Fourth, since the stories were meant to communicate something to the original audience, we ought to look for the primary application of the parable to the ministry of Jesus.  The best example of this is again the parable of The Two Debtors is found is a specific context in Luke 7:36-28. Within Jesus current ministry people are receiving forgiveness and responding in radical ways. The Parable of the Lost Sheep/Coin/Son refer to the same theme of forgiveness in the ministry of Jesus at that very moment. The parable of the Sower is a case where the meaning of the parable is better rooted in the events of Jesus’ ministry. The gist of the story is that a farmer went out to sow seed and some of this seed fell on unprepared soil while other seed fell on prepared soil. In the literary context of Mark and Matthew, the parable is a commentary on the first movement of Jesus’ ministry. He has come preaching the Kingdom of God. Some have accepted this message and followed Jesus while others have rejected the preaching for a variety of reasons. Each of the parables of the kingdom can be read as applying to what was happening in the Jesus-movement at the end of Jesus’ Galilean ministry.

Several “parables of judgment” occur in Jesus’ last teaching in the temple and are rather pointed condemnations of the existing power structure in Jerusalem and can again be interpreted as referring to Jesus’ ministry up to that moment in history. There is no need to think that the Parable of the Vineyard has been created by Christians after the resurrection, Jesus is describing what has already happened throughout his ministry. The parable of the Wedding Banquet can also be read as describing Jesus’ rejection by those who thought they were invited to the messianic feast and their replacement by those who had no chance of being invited.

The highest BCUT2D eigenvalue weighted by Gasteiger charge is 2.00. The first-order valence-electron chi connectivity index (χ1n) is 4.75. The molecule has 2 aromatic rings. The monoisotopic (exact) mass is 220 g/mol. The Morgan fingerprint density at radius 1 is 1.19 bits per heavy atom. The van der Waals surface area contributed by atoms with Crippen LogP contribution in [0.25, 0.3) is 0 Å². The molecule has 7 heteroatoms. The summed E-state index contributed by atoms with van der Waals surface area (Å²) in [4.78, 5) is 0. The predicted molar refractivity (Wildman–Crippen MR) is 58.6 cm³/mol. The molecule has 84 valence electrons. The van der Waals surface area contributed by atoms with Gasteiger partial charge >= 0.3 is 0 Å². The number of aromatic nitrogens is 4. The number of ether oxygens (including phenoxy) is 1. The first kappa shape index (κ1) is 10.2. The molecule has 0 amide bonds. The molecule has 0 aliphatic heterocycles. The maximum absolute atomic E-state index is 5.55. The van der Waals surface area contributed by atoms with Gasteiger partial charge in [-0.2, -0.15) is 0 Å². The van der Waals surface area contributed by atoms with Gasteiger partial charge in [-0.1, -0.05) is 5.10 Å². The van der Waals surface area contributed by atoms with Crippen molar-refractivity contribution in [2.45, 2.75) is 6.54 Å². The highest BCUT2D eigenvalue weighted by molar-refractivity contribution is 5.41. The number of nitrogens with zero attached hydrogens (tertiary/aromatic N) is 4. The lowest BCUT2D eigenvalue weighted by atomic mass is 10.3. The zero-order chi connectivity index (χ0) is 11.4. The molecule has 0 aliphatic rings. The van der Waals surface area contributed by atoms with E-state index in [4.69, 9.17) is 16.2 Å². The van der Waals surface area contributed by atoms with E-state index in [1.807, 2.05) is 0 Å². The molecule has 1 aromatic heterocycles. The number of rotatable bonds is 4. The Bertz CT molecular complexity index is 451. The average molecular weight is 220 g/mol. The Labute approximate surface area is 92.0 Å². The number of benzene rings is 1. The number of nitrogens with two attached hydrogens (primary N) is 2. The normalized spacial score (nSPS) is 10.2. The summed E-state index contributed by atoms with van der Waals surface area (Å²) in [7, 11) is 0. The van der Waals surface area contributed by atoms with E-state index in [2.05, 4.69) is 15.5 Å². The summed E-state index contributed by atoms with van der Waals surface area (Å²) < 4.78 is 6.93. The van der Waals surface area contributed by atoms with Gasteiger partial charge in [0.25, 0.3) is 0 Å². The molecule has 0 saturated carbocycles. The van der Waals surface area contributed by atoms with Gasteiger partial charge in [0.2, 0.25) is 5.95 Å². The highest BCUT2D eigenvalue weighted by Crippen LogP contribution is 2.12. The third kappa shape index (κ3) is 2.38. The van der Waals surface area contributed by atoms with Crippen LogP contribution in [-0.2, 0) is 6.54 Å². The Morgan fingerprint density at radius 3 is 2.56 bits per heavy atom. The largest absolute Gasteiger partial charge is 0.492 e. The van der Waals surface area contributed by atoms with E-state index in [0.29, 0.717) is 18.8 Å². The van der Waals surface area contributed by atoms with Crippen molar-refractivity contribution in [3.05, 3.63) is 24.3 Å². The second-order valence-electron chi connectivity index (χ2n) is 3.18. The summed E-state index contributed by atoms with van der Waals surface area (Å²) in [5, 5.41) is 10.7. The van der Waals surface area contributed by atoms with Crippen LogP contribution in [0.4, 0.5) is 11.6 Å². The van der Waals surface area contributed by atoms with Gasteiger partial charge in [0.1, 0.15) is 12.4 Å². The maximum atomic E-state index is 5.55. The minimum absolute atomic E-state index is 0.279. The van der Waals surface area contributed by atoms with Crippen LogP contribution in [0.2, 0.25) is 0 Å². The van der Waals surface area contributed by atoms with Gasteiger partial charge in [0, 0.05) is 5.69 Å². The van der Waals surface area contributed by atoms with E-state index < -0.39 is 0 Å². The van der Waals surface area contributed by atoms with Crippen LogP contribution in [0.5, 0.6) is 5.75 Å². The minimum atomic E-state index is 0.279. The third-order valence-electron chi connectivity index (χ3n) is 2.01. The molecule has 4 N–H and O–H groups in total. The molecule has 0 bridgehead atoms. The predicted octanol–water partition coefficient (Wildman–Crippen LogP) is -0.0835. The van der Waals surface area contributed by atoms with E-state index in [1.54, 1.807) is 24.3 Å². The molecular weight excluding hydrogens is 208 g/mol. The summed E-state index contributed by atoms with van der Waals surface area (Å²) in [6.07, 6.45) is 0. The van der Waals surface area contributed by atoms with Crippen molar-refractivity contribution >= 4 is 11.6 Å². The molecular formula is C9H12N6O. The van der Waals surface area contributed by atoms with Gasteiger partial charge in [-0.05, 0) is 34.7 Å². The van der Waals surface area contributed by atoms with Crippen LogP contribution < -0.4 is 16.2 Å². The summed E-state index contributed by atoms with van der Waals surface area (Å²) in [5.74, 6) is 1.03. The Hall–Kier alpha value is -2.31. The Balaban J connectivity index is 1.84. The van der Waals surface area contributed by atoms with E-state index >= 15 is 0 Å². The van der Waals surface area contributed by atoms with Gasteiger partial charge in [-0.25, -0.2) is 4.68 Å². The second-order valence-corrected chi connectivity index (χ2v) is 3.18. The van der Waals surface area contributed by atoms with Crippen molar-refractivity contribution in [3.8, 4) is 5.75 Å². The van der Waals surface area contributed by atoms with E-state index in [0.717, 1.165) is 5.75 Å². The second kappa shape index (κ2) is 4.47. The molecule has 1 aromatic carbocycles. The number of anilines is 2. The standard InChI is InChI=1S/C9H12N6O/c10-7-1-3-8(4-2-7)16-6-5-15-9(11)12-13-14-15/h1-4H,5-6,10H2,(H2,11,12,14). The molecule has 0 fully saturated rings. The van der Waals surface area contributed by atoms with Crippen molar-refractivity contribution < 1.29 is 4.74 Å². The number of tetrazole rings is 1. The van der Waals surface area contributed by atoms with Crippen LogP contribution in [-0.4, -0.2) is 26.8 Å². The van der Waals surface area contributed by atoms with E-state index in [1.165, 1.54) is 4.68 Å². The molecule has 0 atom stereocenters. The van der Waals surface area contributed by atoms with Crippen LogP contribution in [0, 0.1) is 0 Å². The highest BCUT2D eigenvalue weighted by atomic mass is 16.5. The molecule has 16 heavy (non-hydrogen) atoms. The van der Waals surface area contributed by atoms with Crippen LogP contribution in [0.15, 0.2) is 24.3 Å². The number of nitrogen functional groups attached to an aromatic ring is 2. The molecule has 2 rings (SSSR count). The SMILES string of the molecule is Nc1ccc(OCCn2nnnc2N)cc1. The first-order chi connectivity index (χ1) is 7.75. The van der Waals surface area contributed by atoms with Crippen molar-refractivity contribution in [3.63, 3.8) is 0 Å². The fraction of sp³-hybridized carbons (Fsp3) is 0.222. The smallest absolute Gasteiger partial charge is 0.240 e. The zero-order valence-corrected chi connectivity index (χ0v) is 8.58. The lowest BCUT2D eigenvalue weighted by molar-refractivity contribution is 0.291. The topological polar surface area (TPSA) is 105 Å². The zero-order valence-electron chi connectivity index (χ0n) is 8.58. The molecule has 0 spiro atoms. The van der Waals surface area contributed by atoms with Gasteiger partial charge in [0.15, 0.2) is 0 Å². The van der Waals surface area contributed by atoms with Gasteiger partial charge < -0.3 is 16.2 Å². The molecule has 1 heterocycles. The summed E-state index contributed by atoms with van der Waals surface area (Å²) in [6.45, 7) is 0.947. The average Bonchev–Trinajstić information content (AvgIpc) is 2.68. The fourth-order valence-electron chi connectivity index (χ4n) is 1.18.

16 thoughts on “A Method for Interpreting the Parables

  1. I really like your methods for interpreting parables, these methods were very clear and concise and definitely helped me understand exactly what a parable is. Your points about the parables being extended metaphors to make a concept more clear and Jesus using parables to communicate something to his audience I think those were great points. Strauss says “Jesus’ most important teaching device was the parable, using vivid and memorable scenes from everyday life to teach profound spiritual truths.” (Strauss, 538) I believe that is very true. I’ve heard a few parables to help me better understand a situation or the context of what’s happening. One parable that I remember and is always stuck with me from the very first time I heard is one that my pastor uses often when he talks about being faithful and knowing that God is always on time and will deliver. He talks about a woman who comes to church every Sunday and thanks God for blessing her with a car but every week she leaves church and catches the bus home, week after week it’s the same thing she thanks God for a car and gets on the bus so after a while people begin to ask her why is she thanking God for a car when she doesn’t have one. She responded she just thanks God in advance now because there was a time when she didn’t have food and she asked God ti blessed her with food and He did it she didn’t have clothes or a home and God blessed her with clothes and a home so she know when God is ready for her to have a car she will and she’s going to continue to thank him and advance for things He’s done. That just goes to show the faithfulness and belief she has in God because he’s already blessed her with so much and she knows He’ll do it again.